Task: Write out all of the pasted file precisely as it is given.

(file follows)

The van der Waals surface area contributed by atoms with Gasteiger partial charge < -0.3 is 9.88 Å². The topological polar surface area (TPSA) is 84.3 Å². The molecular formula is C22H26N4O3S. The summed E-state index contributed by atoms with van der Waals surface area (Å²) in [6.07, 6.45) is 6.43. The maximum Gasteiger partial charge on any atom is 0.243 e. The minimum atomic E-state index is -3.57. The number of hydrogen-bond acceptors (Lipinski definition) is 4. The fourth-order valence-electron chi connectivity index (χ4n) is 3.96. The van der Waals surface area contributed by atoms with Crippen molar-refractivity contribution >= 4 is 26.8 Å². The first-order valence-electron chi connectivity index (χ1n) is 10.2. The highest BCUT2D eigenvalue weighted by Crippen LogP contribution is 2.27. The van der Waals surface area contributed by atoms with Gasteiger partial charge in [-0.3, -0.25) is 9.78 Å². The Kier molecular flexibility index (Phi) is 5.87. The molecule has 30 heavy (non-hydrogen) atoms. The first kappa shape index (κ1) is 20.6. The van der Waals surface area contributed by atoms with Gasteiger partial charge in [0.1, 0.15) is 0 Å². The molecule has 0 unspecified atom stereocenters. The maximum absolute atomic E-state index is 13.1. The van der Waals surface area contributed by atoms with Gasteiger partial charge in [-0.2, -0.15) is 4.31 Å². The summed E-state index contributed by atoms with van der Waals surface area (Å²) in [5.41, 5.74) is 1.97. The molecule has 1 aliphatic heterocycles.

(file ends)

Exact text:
The van der Waals surface area contributed by atoms with Gasteiger partial charge < -0.3 is 9.88 Å². The topological polar surface area (TPSA) is 84.3 Å². The molecular formula is C22H26N4O3S. The summed E-state index contributed by atoms with van der Waals surface area (Å²) in [6.07, 6.45) is 6.43. The maximum Gasteiger partial charge on any atom is 0.243 e. The minimum atomic E-state index is -3.57. The number of hydrogen-bond acceptors (Lipinski definition) is 4. The fourth-order valence-electron chi connectivity index (χ4n) is 3.96. The van der Waals surface area contributed by atoms with Crippen molar-refractivity contribution >= 4 is 26.8 Å². The first-order valence-electron chi connectivity index (χ1n) is 10.2. The highest BCUT2D eigenvalue weighted by Crippen LogP contribution is 2.27. The van der Waals surface area contributed by atoms with Gasteiger partial charge in [-0.3, -0.25) is 9.78 Å². The Kier molecular flexibility index (Phi) is 5.87. The molecule has 30 heavy (non-hydrogen) atoms. The first kappa shape index (κ1) is 20.6. The van der Waals surface area contributed by atoms with Gasteiger partial charge in [0.1, 0.15) is 0 Å². The molecule has 0 unspecified atom stereocenters. The maximum absolute atomic E-state index is 13.1. The van der Waals surface area contributed by atoms with Gasteiger partial charge in [-0.2, -0.15) is 4.31 Å². The summed E-state index contributed by atoms with van der Waals surface area (Å²) in [5.41, 5.74) is 1.97. The molecule has 1 aliphatic heterocycles.